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Thursday, 29 September 2022

Russia’s MIR payment system isn’t getting much traction in Turkey as US, EU tighten the screws

Uptake of Russia’s MIR isn’t looking so good: Turkish state banks are planning to stop processing transactions made with MIR cards — Russia’s answer to MasterCard and Visa — after a stark warning from the US Treasury this month, Bloomberg reports, citing an unnamed Turkish official. The US Treasury’s Office of Foreign Assets Control warned there would be risks for any financial institutions if they enter new agreements or expand on existing ones with the Russian operator of MIR cards. Five Turkish banks adopted the payment system last month to transact with Russian banks outside of Swift, but it appears the decision has now been reversed.

The hometown angle: The Central Bank of Egypt had been working to link MIR with Egypt’s homegrown Meeza card network with a view to making life easier for Russian holidaymakers here. Egypt’s acceptance of the card would mean visitors can pay in RUB, use their cards, and access ATMs and thus ease their transactions and payments inside Egypt. This comes as Russian tourism is expected to pick up after Russian flag carrier Aeroflot said it will resume direct flights to the Red Sea as of this Saturday, 1 October.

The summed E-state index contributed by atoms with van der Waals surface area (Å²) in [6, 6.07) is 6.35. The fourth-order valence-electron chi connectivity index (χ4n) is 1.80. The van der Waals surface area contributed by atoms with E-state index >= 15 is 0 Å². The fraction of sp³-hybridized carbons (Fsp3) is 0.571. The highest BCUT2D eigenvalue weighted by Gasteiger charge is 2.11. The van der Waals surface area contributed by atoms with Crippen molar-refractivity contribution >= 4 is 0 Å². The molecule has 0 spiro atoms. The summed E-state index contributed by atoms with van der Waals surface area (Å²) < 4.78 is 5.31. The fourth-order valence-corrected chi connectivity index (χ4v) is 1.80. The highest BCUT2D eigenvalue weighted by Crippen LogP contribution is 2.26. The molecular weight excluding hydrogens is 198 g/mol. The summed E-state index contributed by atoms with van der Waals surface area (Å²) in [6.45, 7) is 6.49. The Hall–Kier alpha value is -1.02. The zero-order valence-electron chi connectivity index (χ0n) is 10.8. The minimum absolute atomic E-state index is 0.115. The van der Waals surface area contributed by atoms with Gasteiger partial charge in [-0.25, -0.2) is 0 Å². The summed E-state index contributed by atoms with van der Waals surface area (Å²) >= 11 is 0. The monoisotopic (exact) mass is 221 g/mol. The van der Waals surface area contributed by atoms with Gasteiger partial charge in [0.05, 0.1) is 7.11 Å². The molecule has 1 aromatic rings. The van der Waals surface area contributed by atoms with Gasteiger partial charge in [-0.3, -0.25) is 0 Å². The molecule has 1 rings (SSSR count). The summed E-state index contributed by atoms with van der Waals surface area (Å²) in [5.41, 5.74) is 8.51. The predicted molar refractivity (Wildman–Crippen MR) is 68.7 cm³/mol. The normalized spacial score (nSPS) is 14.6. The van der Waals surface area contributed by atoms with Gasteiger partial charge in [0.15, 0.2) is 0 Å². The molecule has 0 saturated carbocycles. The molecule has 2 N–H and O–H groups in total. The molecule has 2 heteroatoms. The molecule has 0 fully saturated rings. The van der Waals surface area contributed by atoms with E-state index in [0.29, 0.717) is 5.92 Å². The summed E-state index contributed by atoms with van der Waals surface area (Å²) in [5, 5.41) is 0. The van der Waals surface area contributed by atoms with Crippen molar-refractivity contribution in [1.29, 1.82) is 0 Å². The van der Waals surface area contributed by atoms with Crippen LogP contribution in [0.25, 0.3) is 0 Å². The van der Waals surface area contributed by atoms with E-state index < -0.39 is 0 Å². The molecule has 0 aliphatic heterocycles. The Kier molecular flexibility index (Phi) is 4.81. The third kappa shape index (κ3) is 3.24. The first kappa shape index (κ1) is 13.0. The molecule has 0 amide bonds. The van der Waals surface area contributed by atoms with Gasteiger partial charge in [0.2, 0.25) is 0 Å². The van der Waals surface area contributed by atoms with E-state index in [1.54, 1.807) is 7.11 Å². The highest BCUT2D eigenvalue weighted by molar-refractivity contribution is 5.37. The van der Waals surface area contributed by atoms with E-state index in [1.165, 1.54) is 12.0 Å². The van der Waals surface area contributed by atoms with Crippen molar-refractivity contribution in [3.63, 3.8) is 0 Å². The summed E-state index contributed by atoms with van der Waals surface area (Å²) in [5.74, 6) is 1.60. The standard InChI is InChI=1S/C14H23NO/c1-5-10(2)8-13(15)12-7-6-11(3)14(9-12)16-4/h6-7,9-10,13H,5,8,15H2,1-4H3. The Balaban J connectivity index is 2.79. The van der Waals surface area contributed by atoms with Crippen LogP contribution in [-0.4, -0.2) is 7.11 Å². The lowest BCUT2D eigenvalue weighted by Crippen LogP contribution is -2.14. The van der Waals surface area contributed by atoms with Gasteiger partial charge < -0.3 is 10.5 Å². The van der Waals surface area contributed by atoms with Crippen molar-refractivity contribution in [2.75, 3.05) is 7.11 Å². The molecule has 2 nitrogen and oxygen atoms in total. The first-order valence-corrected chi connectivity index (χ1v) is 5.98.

The EU is looking into imposing new bans on Russian imports that could cost Moscow some EUR 7 bn in revenues, according to Bloomberg. The newly-proposed sanctions include a price cap on Russian oil sold to developing countries, prohibiting EU member states from sitting on governing bodies of Russian government-owned companies and even more bans on European services, European Commission President Ursula von der Leyen said in a tweet. Sanctioning individuals is also on the table, which would target senior Russian ministry officials and individuals involved in staging the recent referendums.

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